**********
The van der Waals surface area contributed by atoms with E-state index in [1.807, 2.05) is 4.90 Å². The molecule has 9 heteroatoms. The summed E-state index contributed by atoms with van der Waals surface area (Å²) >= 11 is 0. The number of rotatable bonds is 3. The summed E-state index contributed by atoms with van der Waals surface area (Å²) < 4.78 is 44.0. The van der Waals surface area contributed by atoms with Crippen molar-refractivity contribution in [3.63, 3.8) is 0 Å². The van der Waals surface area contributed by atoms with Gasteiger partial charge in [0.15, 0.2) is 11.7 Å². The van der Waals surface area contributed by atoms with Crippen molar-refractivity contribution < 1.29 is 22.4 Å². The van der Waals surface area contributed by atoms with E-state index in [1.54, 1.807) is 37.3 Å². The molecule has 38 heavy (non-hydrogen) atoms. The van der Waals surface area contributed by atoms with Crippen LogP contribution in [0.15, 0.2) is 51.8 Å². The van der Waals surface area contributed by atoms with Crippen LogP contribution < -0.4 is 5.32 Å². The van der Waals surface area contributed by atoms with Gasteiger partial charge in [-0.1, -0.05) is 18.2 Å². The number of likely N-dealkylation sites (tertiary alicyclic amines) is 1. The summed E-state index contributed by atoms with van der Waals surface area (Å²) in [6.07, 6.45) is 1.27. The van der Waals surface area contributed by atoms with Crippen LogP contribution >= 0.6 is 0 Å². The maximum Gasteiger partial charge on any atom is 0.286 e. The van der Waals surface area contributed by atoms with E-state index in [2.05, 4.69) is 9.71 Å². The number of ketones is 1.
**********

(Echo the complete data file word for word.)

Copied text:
The van der Waals surface area contributed by atoms with E-state index in [1.807, 2.05) is 4.90 Å². The molecule has 9 heteroatoms. The summed E-state index contributed by atoms with van der Waals surface area (Å²) >= 11 is 0. The number of rotatable bonds is 3. The summed E-state index contributed by atoms with van der Waals surface area (Å²) < 4.78 is 44.0. The van der Waals surface area contributed by atoms with Crippen molar-refractivity contribution in [3.63, 3.8) is 0 Å². The van der Waals surface area contributed by atoms with Gasteiger partial charge in [0.15, 0.2) is 11.7 Å². The van der Waals surface area contributed by atoms with Crippen molar-refractivity contribution < 1.29 is 22.4 Å². The van der Waals surface area contributed by atoms with E-state index in [1.54, 1.807) is 37.3 Å². The molecule has 38 heavy (non-hydrogen) atoms. The van der Waals surface area contributed by atoms with Crippen LogP contribution in [0.15, 0.2) is 51.8 Å². The van der Waals surface area contributed by atoms with Crippen LogP contribution < -0.4 is 5.32 Å². The van der Waals surface area contributed by atoms with Gasteiger partial charge in [-0.1, -0.05) is 18.2 Å². The number of likely N-dealkylation sites (tertiary alicyclic amines) is 1. The summed E-state index contributed by atoms with van der Waals surface area (Å²) in [6.07, 6.45) is 1.27. The van der Waals surface area contributed by atoms with Crippen LogP contribution >= 0.6 is 0 Å². The maximum Gasteiger partial charge on any atom is 0.286 e. The van der Waals surface area contributed by atoms with E-state index in [2.05, 4.69) is 9.71 Å². The number of ketones is 1.